Seasonal Affective Disorder
by Amy Scholten, MPH
Seasonal affective disorder (SAD) is a type of depression. It is linked with seasonal changes in light. For most, SAD occurs in late fall and lasts into spring. For others, it starts in the summer and ends in the fall. SAD can cause problems with normal daily functions.
The exact causes of SAD are not clear. It may be due to:
SAD is more common in women and young adults. People who live in northern latitudes also have a higher risk of SAD.
Those with depression or bipolar disorder may have a seasonal worsening of depression.
Symptoms of SAD usually appear during winter months. Symptoms tend to disappear in spring and summer. SAD may cause:
The doctor will ask about your symptoms and health history. A physical and mental health exam will be done.
A diagnosis of SAD is based on symptoms and:
The goal of treatment is to ease symptoms. Options are:
Sometimes supplements are used to improve mood. They may include vitamin D and tryptophan. Melatonin may be taken for sleep problems.
If SAD happens each year, the doctor may prescribe bupropion or light therapy to prevent it.
Depression and Bipolar Support Alliance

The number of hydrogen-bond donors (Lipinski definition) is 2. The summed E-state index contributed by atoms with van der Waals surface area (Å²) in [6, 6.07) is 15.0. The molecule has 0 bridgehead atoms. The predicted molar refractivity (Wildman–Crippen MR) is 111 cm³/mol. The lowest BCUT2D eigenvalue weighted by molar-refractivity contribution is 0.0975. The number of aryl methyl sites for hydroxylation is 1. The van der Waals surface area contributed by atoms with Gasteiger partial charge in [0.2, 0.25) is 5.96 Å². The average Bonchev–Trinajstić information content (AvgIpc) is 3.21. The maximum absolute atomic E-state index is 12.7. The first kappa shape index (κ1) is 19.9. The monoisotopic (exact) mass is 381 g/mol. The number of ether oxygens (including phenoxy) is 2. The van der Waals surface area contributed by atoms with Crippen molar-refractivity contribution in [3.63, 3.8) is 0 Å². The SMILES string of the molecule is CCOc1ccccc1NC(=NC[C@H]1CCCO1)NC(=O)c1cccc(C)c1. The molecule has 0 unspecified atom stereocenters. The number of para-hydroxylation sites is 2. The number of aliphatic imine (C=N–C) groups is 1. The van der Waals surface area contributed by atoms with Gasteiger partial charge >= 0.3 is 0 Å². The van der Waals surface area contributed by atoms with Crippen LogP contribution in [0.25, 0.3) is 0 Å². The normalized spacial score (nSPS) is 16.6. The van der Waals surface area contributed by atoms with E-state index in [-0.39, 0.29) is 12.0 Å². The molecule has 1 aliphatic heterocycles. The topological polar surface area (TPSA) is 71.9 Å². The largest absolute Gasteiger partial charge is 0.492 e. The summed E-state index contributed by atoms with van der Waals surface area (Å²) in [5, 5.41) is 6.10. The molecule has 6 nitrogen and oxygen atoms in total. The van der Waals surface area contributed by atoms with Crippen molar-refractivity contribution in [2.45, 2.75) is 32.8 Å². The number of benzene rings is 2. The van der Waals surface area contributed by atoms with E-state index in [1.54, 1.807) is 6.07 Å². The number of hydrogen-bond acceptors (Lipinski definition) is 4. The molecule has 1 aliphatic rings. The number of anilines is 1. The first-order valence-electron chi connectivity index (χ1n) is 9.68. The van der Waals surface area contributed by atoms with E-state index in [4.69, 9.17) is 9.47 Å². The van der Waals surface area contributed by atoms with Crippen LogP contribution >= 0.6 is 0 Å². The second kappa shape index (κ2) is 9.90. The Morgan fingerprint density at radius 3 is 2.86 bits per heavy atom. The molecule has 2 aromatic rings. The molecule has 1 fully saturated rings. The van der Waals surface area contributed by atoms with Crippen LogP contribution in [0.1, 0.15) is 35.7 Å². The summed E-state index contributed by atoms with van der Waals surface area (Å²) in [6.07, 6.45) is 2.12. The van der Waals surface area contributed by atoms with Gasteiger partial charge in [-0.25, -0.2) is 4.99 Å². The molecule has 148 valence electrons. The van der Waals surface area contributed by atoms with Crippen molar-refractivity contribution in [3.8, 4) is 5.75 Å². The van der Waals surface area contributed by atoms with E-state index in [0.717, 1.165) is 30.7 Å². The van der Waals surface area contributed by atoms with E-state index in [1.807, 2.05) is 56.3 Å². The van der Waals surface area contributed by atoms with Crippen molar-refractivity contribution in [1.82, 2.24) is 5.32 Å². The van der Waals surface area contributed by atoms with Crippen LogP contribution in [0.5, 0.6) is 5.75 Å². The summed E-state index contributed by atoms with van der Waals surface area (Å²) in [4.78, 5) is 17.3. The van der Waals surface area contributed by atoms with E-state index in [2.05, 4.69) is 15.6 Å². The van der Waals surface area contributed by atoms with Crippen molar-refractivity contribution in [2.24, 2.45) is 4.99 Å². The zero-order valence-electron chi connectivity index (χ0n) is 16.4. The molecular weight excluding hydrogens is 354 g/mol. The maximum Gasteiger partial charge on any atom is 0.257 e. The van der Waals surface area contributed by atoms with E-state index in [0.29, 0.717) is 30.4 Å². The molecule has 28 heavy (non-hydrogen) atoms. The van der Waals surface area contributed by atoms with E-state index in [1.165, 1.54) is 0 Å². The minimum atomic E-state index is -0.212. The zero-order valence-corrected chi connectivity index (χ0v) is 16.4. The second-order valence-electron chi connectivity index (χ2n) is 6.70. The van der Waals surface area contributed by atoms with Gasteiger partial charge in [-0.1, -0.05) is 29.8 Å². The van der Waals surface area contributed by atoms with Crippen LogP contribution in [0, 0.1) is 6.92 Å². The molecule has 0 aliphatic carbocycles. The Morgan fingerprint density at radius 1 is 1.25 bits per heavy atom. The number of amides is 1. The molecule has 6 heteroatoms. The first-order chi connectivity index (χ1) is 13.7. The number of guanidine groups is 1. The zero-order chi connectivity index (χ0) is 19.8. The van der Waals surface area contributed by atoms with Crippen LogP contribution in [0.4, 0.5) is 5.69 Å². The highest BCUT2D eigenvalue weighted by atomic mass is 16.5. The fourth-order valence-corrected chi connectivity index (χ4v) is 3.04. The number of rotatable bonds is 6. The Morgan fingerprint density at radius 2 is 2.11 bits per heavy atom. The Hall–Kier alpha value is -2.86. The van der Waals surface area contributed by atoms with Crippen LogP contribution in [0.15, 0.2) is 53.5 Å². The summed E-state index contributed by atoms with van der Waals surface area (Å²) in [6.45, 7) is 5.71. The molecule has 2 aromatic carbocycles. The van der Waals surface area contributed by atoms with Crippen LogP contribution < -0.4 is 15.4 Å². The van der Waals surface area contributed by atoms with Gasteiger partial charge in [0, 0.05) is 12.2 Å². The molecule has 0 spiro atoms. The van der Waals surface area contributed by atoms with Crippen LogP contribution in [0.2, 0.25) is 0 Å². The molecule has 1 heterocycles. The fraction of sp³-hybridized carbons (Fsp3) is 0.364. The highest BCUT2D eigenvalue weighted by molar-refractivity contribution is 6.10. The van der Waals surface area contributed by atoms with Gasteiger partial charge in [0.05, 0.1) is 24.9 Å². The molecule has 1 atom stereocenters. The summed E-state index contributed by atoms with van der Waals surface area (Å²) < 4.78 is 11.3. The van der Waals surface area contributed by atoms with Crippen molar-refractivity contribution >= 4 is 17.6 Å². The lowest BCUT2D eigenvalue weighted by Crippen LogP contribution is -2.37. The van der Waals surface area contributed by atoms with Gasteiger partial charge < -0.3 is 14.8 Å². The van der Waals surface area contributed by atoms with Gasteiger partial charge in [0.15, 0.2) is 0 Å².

Mental Health America
Canadian Mental Health Association
Canadian Psychiatric Association
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Seasonal affective disorder. Family Doctor—American Academy of Family Physicians website. Available at: https://familydoctor.org/condition/seasonal-affective-disorder. Accessed March 10, 2021.
7/20/06 DynaMed Systematic Literature Surveillance. https://www.dynamed.com/condition/seasonal-affective-disorder : Lam RW, Levitt AJ, et al. The Can-SAD study: a randomized controlled trial of the effectiveness of light therapy and fluoxetine in patients with winter seasonal affective disorder. Am J Psychiatry. 2006;163(5):805-812.
2/16/2016 DynaMed Systematic Literature Surveillance. https://www.dynamed.com/condition/seasonal-affective-disorder : Rohan KJ, Mahon JN, et al. Randomized trial of cognitive-behavioral therapy versus light therapy for seasonal affective disorder: acute outcomes. Am J Psychiatry. 2015 Sep 1;172(9):862-869.
Last reviewed January 2021 by EBSCO Medical Review Board Adrian Preda, MD
Last Updated: 03/10/2021